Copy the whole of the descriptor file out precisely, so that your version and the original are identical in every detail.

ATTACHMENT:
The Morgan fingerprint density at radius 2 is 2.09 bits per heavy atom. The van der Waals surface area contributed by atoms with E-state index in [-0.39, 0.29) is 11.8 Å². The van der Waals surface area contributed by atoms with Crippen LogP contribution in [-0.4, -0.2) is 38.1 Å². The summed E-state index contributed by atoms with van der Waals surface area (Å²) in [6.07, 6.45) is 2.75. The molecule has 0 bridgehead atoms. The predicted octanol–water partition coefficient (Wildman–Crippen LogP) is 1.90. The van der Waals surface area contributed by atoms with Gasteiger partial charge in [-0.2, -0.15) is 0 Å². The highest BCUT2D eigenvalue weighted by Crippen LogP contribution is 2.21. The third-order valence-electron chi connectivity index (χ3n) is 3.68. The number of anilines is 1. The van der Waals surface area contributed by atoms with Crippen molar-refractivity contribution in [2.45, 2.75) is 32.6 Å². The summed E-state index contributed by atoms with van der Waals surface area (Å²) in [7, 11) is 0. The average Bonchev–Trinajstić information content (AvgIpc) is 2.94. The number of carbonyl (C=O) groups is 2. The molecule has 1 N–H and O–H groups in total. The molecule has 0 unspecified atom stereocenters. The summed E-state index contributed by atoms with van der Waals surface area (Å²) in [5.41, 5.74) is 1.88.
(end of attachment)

The Morgan fingerprint density at radius 2 is 2.09 bits per heavy atom. The van der Waals surface area contributed by atoms with E-state index in [-0.39, 0.29) is 11.8 Å². The van der Waals surface area contributed by atoms with Crippen LogP contribution in [-0.4, -0.2) is 38.1 Å². The summed E-state index contributed by atoms with van der Waals surface area (Å²) in [6.07, 6.45) is 2.75. The molecule has 0 bridgehead atoms. The predicted octanol–water partition coefficient (Wildman–Crippen LogP) is 1.90. The van der Waals surface area contributed by atoms with Gasteiger partial charge in [-0.2, -0.15) is 0 Å². The highest BCUT2D eigenvalue weighted by Crippen LogP contribution is 2.21. The third-order valence-electron chi connectivity index (χ3n) is 3.68. The number of anilines is 1. The van der Waals surface area contributed by atoms with Crippen molar-refractivity contribution in [2.45, 2.75) is 32.6 Å². The summed E-state index contributed by atoms with van der Waals surface area (Å²) in [7, 11) is 0. The average Bonchev–Trinajstić information content (AvgIpc) is 2.94. The number of carbonyl (C=O) groups is 2. The molecule has 1 N–H and O–H groups in total. The molecule has 0 unspecified atom stereocenters. The summed E-state index contributed by atoms with van der Waals surface area (Å²) in [5.41, 5.74) is 1.88.